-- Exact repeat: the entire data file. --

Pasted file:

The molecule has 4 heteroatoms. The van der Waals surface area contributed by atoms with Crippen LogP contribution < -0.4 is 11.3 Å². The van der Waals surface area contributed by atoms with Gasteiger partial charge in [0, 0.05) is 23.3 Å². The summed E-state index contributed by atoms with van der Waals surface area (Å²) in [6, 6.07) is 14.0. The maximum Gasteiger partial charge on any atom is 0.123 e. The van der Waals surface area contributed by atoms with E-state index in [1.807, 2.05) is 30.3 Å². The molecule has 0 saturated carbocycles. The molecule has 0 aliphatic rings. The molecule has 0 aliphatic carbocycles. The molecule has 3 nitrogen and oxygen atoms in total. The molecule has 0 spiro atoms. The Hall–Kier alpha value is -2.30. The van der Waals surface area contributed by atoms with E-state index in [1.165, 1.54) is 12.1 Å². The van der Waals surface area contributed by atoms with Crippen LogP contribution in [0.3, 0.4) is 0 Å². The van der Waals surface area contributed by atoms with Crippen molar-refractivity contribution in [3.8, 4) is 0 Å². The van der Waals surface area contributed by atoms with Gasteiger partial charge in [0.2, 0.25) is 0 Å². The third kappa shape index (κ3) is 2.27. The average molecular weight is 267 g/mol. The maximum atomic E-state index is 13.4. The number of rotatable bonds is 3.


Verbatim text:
The molecule has 4 heteroatoms. The van der Waals surface area contributed by atoms with Crippen LogP contribution < -0.4 is 11.3 Å². The van der Waals surface area contributed by atoms with Gasteiger partial charge in [0, 0.05) is 23.3 Å². The summed E-state index contributed by atoms with van der Waals surface area (Å²) in [6, 6.07) is 14.0. The maximum Gasteiger partial charge on any atom is 0.123 e. The van der Waals surface area contributed by atoms with E-state index in [1.807, 2.05) is 30.3 Å². The molecule has 0 saturated carbocycles. The molecule has 0 aliphatic rings. The molecule has 0 aliphatic carbocycles. The molecule has 3 nitrogen and oxygen atoms in total. The molecule has 0 spiro atoms. The Hall–Kier alpha value is -2.30. The van der Waals surface area contributed by atoms with E-state index in [1.165, 1.54) is 12.1 Å². The van der Waals surface area contributed by atoms with Crippen LogP contribution in [0.3, 0.4) is 0 Å². The van der Waals surface area contributed by atoms with Crippen molar-refractivity contribution in [3.8, 4) is 0 Å². The van der Waals surface area contributed by atoms with Gasteiger partial charge in [0.2, 0.25) is 0 Å². The third kappa shape index (κ3) is 2.27. The average molecular weight is 267 g/mol. The maximum atomic E-state index is 13.4. The number of rotatable bonds is 3.